You’re having problems at home. Your spouse has been acting very suspicious recently. You can’t help but think that your significant other is having an affair, but lack of communication with that person makes it impossible to find out the truth. In a desperate attempt to find out what’s really going on when you’re not around, you decide to set up audio recorders all throughout your house to use for possible audio evidence against your spouse.
This is a practice we see every so often at Primeau Forensics. We’ve received a handful of cases in which a third party requests an analysis of audio taken from digital surveillance of a private conversation. What these people don’t realize is that these actions are against Michigan’s eavesdropping/surveillance laws (laws vary from state to state). The consequences of eavesdropping on a private conversation are dire, and can lead to not only a considerable fine, but also possible jail-time. Before we dig deeper into this subject, we must ask the question: What exactly constitutes “eavesdropping?”
The surveillance and eavesdropping statutes are determined at a state level. Some states enforce what’s known as “one party consent.” Basically, as long as one side of the private discourse agrees to surveillance of the conversation, the action is legal. Here is a guide of which states enforce one party consent and which states enforce two party consent.
According to Michigan State Law, eavesdropping is defined as “to overhear, record, amplify, or transmit any part of a private discourse of others without the permission of all people involved in the discourse.” In other words, the person doing the eavesdropping must have consent from both parties to record the private conversation. This is what’s known as “two party consent.”
You might be thinking, “But this is my home! I have the right to dictate privacy in my own home!” This is also not true. Michigan State law defines a “private place” as “a place where one may reasonably expect to be safe from casual or hostile intrusion or surveillance but does not include a place to which the public or substantial group of the public has access.” This includes an empty home. As long as the location is not somewhere the public can easily get to, it’s considered a private place. So yes, it is even illegal to eavesdrop in your own home.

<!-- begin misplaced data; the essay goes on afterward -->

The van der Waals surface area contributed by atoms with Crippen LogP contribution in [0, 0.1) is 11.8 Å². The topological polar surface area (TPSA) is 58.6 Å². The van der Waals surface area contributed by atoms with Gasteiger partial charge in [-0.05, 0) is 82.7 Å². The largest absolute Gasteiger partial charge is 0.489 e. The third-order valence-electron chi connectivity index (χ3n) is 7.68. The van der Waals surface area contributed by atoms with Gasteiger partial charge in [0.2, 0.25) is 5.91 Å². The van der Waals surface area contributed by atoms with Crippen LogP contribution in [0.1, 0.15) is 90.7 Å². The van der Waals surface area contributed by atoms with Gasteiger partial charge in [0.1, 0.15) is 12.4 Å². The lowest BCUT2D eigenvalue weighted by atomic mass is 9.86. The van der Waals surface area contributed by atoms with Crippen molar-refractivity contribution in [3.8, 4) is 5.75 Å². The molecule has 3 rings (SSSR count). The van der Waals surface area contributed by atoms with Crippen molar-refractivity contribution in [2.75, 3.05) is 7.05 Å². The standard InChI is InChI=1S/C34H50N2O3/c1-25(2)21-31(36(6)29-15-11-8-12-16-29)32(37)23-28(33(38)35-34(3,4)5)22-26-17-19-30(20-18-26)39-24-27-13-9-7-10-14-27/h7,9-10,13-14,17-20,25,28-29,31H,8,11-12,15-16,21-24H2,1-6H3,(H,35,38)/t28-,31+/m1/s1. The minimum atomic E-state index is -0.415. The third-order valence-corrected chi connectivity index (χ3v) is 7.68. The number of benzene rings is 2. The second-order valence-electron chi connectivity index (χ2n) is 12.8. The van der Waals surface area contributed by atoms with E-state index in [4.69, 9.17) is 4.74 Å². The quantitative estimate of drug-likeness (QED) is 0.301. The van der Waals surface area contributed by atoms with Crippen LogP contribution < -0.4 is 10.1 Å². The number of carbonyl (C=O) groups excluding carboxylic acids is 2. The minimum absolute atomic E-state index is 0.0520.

In the state of Michigan, eavesdropping is considered a felony. The potential consequences of these actions include imprisonment in a state penitentiary for up to 2 years, a fine of up to $2,000, or any combination of both. Obviously, this does not include the potential fines you’d face if the violated parties request a civil case.
In case the purpose of the blogpost hasn’t become clear by now, the point is that eavesdropping is very illegal, and the consequences are very serious. Even if you do find some juicy inside secrets, Michigan law also states that “using or divulging any information which you know or reasonably should know was obtained in violation of the wiretapping laws” is strictly prohibited. So if you suspect something is going on at home, the risks involved with eavesdropping just aren’t worth it. Healthy communication with your spouse is a much safer option when issues at home arise.